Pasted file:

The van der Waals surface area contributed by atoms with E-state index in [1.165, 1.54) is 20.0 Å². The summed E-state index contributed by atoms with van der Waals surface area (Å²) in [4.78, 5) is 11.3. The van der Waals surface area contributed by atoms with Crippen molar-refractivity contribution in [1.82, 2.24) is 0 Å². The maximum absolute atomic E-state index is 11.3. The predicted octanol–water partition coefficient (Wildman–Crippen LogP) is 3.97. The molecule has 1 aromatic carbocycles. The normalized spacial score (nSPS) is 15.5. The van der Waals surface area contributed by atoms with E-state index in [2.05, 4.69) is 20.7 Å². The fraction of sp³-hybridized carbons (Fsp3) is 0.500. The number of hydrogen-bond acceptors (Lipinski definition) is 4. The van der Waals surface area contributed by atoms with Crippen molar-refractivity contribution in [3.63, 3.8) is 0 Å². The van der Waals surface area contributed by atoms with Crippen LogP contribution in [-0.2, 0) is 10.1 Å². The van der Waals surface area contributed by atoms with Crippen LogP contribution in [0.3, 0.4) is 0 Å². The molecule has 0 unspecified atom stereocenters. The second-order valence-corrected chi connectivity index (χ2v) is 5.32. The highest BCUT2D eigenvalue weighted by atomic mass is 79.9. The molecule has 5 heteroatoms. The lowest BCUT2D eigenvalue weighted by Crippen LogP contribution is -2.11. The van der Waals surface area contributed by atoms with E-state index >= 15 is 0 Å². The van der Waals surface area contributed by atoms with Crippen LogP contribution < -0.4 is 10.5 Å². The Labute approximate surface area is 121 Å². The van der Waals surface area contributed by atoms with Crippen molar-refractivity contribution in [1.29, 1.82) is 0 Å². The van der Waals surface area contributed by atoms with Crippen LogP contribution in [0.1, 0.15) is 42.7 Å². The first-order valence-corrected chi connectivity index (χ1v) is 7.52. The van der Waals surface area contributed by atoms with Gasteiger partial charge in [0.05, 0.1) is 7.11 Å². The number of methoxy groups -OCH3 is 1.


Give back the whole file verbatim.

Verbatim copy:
The van der Waals surface area contributed by atoms with E-state index in [1.165, 1.54) is 20.0 Å². The summed E-state index contributed by atoms with van der Waals surface area (Å²) in [4.78, 5) is 11.3. The van der Waals surface area contributed by atoms with Crippen molar-refractivity contribution in [1.82, 2.24) is 0 Å². The maximum absolute atomic E-state index is 11.3. The predicted octanol–water partition coefficient (Wildman–Crippen LogP) is 3.97. The molecule has 1 aromatic carbocycles. The normalized spacial score (nSPS) is 15.5. The van der Waals surface area contributed by atoms with E-state index in [2.05, 4.69) is 20.7 Å². The fraction of sp³-hybridized carbons (Fsp3) is 0.500. The number of hydrogen-bond acceptors (Lipinski definition) is 4. The van der Waals surface area contributed by atoms with Crippen molar-refractivity contribution in [3.63, 3.8) is 0 Å². The van der Waals surface area contributed by atoms with Crippen LogP contribution in [-0.2, 0) is 10.1 Å². The van der Waals surface area contributed by atoms with Crippen LogP contribution in [0.3, 0.4) is 0 Å². The molecule has 0 unspecified atom stereocenters. The second-order valence-corrected chi connectivity index (χ2v) is 5.32. The highest BCUT2D eigenvalue weighted by atomic mass is 79.9. The molecule has 5 heteroatoms. The lowest BCUT2D eigenvalue weighted by Crippen LogP contribution is -2.11. The van der Waals surface area contributed by atoms with E-state index >= 15 is 0 Å². The van der Waals surface area contributed by atoms with Crippen LogP contribution < -0.4 is 10.5 Å². The Labute approximate surface area is 121 Å². The van der Waals surface area contributed by atoms with Crippen molar-refractivity contribution in [1.29, 1.82) is 0 Å². The van der Waals surface area contributed by atoms with Crippen LogP contribution in [0.1, 0.15) is 42.7 Å². The first-order valence-corrected chi connectivity index (χ1v) is 7.52. The van der Waals surface area contributed by atoms with Gasteiger partial charge in [0.05, 0.1) is 7.11 Å². The number of methoxy groups -OCH3 is 1.